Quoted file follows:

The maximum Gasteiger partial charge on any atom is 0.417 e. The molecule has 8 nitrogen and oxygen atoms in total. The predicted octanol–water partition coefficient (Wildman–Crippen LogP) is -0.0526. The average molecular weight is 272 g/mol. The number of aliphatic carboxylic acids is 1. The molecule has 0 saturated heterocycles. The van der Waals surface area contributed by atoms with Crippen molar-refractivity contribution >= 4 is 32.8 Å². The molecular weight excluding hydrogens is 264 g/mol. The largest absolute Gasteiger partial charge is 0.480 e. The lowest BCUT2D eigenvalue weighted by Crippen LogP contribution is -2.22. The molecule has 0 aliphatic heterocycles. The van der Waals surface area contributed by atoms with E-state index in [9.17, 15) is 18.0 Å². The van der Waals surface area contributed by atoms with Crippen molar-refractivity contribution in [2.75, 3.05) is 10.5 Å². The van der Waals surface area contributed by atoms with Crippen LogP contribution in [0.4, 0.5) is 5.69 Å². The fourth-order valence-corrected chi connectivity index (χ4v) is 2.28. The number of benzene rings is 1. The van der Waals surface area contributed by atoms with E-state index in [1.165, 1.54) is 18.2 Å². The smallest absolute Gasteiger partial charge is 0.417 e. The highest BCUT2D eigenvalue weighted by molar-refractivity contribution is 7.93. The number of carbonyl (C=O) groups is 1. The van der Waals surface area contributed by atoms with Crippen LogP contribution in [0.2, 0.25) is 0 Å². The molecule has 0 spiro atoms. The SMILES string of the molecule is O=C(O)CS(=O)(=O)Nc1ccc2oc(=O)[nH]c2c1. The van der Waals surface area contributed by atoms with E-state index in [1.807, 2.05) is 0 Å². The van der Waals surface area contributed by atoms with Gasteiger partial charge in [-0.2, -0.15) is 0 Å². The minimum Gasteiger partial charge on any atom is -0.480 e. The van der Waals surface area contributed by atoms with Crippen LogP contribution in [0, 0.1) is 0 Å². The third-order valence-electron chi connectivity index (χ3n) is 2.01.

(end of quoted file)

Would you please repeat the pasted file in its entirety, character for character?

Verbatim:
The maximum Gasteiger partial charge on any atom is 0.417 e. The molecule has 8 nitrogen and oxygen atoms in total. The predicted octanol–water partition coefficient (Wildman–Crippen LogP) is -0.0526. The average molecular weight is 272 g/mol. The number of aliphatic carboxylic acids is 1. The molecule has 0 saturated heterocycles. The van der Waals surface area contributed by atoms with Crippen molar-refractivity contribution >= 4 is 32.8 Å². The molecular weight excluding hydrogens is 264 g/mol. The largest absolute Gasteiger partial charge is 0.480 e. The lowest BCUT2D eigenvalue weighted by Crippen LogP contribution is -2.22. The molecule has 0 aliphatic heterocycles. The van der Waals surface area contributed by atoms with E-state index in [9.17, 15) is 18.0 Å². The van der Waals surface area contributed by atoms with Crippen molar-refractivity contribution in [2.75, 3.05) is 10.5 Å². The van der Waals surface area contributed by atoms with Crippen LogP contribution in [0.4, 0.5) is 5.69 Å². The fourth-order valence-corrected chi connectivity index (χ4v) is 2.28. The number of benzene rings is 1. The van der Waals surface area contributed by atoms with E-state index in [1.165, 1.54) is 18.2 Å². The smallest absolute Gasteiger partial charge is 0.417 e. The highest BCUT2D eigenvalue weighted by molar-refractivity contribution is 7.93. The number of carbonyl (C=O) groups is 1. The van der Waals surface area contributed by atoms with Crippen LogP contribution in [0.2, 0.25) is 0 Å². The molecule has 0 spiro atoms. The SMILES string of the molecule is O=C(O)CS(=O)(=O)Nc1ccc2oc(=O)[nH]c2c1. The van der Waals surface area contributed by atoms with E-state index in [1.807, 2.05) is 0 Å². The van der Waals surface area contributed by atoms with Gasteiger partial charge in [-0.2, -0.15) is 0 Å². The minimum Gasteiger partial charge on any atom is -0.480 e. The van der Waals surface area contributed by atoms with Crippen LogP contribution in [0, 0.1) is 0 Å². The third-order valence-electron chi connectivity index (χ3n) is 2.01.